Powering a ubiquitous and resilient self-care revolution for adolescent sexual and reproductive health

Banner Image: PSI/Natasha Sweeney

Ubiquity, meaning present, appearing, found everywhere; and resilience, able to withstand or recover quickly from difficult situations. 

While these may not be the first words that come to mind when you think of health care, they are an ambitious aim that can be achieved through a self-care revolution. 

The World Health Organization defines self-care as the “ability of individuals, families and communities to promote health, prevent disease, maintain health, and cope with illness and disability with or without the support of the health provider.”

But what does that really mean?

Among other things, it is people taking health actions that once relied on healthcare workers. It is the reduction of dependency on facility-based care. And it is what people do every day for themselves to maintain their health as well as prevent and deal with illness.

And as Megan Christofield, Technical Advisor for Family Planning at Jhpiego, will tell you, in order to achieve ubiquity and resilience in self-care, we can minimize barriers to its use, diffuse the approach throughout healthcare, reinforce its fragile points, and make self-care’s value proposition well known. To do so will require action in both our policy environments and in the social norms held by individuals and health system actors alike.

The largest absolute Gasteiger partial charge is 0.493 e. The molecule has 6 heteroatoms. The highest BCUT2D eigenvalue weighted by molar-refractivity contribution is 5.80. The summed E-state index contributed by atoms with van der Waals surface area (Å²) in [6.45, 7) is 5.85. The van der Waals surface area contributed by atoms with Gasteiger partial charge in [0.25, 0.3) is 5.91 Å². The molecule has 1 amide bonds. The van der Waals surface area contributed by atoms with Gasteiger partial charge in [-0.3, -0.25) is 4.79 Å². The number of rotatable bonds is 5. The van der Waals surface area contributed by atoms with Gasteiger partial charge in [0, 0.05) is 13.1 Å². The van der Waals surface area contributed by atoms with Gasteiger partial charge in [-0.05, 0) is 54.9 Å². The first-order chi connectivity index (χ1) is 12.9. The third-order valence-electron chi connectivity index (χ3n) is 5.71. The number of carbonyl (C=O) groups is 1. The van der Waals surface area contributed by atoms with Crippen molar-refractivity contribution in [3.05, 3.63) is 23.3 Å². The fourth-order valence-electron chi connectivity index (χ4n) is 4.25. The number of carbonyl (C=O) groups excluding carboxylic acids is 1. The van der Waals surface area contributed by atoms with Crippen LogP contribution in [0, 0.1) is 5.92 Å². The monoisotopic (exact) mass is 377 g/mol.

Representatives from Jhpiego, HCD Exchange, The White Ribbon Alliance, Y-Labs, and Maisha Youth explored all of this and more in a webinar on “Designing and Programming for Adolescent’s Self-Care During Strained ASRH Services” held on 6 May 2020. To learn more about how implementers, designers, youth and advocacy practitioners better support self-care among adolescents now and in the future, watch the full webinar here.